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Saturday, December 26, 2015

Is the ban on hunting with dogs becoming irreversible?

It is boxing day and, as is traditional up to 300 hunts featuring approximately 250,000 riders and supporters will be gathering around the UK. However, none of them will be able to legally indulge in the traditional pastime of setting a pack of hounds onto a helpless fox, and watch as the dogs rip their prey to pieces. That is because of a law, passed in 2005, which banned hunting with dogs.

The Tories came into power determined to change all that, however, as today's Guardian reports that is becoming more and more problematic for them.

The paper says that Blue Fox, the increasingly confident lobby group coordinating Tory anti-bloodsports activists, claims that nearly 60 Conservative MPs would vote against proposals to weaken the ban.

In addition, new figures from Ipsos Mori demonstrate that public opposition to hunting is increasing. The paper says that an annual poll found that 83% of respondents objected to making foxhunting with packs of hounds legal again. Opposition to legalising foxhunting has risen from 72% in 2008 to 83% this year.

With the SNP block of MPs determined to block any relaxation of the ban, it seems that it is here to stay for some considerable time. As  Sir Roger Gale, the MP for North Thanet, president of Conservative Animal Welfare and patron of Blue Fox, says: “The hunting of wild animals with dogs has been consigned to the dustbin of history, along with cockfighting and bear-baiting, and the idea that this clock ought to be turned back is regressive and unpleasant.”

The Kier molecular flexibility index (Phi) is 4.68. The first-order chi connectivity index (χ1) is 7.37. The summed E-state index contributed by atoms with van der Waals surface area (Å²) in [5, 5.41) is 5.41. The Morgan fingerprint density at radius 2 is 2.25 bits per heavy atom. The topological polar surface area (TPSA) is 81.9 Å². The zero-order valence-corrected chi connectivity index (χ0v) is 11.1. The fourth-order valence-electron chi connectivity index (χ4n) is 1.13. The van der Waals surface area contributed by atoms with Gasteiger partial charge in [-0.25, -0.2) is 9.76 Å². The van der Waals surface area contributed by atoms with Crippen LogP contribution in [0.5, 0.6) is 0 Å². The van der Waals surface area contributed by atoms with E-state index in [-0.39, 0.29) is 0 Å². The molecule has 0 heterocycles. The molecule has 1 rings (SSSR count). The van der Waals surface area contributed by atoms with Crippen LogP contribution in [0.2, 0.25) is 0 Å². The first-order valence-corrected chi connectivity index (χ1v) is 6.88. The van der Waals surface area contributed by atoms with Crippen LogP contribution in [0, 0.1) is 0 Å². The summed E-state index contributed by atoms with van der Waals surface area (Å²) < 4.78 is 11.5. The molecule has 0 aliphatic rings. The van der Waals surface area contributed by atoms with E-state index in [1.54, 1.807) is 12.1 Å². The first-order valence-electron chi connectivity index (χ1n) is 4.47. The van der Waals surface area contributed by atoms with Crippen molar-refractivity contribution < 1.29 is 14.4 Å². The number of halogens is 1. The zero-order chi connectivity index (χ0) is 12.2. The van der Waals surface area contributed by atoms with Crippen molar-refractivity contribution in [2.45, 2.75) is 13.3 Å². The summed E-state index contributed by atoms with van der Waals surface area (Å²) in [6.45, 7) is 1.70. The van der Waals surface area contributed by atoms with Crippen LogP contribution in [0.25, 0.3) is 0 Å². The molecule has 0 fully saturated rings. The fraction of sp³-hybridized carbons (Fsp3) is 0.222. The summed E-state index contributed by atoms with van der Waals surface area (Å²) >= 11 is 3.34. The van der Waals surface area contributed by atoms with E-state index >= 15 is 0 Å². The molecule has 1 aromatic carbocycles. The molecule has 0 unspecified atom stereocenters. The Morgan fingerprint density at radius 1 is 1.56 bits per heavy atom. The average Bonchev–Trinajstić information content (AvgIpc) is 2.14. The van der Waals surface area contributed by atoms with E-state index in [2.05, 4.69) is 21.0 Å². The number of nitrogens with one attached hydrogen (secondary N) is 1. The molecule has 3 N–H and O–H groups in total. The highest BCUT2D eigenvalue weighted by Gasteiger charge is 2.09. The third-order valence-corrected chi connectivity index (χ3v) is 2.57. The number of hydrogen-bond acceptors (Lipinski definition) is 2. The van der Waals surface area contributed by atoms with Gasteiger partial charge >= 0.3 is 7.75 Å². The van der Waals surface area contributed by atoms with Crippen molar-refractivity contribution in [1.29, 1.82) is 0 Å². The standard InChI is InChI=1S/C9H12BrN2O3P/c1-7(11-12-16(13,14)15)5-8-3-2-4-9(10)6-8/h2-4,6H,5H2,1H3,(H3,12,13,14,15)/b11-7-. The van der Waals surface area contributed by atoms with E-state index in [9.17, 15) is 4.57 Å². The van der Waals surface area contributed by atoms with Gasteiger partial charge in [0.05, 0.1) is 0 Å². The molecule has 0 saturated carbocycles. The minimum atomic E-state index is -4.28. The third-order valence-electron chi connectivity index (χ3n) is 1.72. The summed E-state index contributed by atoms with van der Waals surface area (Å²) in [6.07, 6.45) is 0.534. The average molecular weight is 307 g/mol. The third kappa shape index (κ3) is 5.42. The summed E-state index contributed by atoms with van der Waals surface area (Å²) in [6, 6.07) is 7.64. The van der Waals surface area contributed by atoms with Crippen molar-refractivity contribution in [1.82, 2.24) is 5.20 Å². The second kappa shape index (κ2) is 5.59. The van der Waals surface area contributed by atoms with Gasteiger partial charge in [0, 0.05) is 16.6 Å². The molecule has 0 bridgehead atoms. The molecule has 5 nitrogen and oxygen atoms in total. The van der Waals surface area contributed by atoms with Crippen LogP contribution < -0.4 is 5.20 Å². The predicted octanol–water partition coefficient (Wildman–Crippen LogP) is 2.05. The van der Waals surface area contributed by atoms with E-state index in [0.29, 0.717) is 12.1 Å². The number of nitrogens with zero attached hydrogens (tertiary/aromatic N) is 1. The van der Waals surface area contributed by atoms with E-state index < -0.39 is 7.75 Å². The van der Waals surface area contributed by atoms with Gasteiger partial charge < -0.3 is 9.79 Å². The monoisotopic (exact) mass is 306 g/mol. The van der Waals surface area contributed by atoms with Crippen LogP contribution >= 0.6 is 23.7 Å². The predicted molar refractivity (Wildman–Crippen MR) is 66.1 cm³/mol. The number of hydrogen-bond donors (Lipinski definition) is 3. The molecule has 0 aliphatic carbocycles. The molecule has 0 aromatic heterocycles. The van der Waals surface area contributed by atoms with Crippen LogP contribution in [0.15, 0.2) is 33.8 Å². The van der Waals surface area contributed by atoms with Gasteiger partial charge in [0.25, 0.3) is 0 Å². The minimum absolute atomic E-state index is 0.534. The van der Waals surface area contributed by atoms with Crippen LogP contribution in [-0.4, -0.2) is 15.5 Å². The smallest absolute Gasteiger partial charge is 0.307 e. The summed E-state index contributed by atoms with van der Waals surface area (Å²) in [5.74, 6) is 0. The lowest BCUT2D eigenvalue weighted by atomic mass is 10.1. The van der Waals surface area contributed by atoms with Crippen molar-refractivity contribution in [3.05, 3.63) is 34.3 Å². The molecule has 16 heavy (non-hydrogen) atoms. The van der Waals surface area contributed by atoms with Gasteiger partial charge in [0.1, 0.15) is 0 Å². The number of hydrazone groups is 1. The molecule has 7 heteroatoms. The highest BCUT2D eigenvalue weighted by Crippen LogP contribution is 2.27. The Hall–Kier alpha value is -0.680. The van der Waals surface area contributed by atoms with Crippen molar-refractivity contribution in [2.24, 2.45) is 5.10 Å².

Lorraine Platt, Blue Fox’s founder, is quoted as saying: “There is a growing intolerance of killing wildlife for sport, whether it be a noble lion in Africa or a humble hare here in England.” The Guardian reports that Blue Fox’s patrons include the minister for sport, Tracey Crouch, and justice ministers Dominic Raab and Caroline Dinenage.

There has been a dramatic increase in opposition to foxhunting in rural areas over the last three years, with over eight out of 10 rural residents opposed to its legalisation of foxhunting. So much for the argument that this is an agenda adopted by ‘urbanites’ or ‘animal rights’ people who oppose hunting because they don’t understand it.

All of this is good news and the sign that things have changed for the better. Let's us hope it stays that way.
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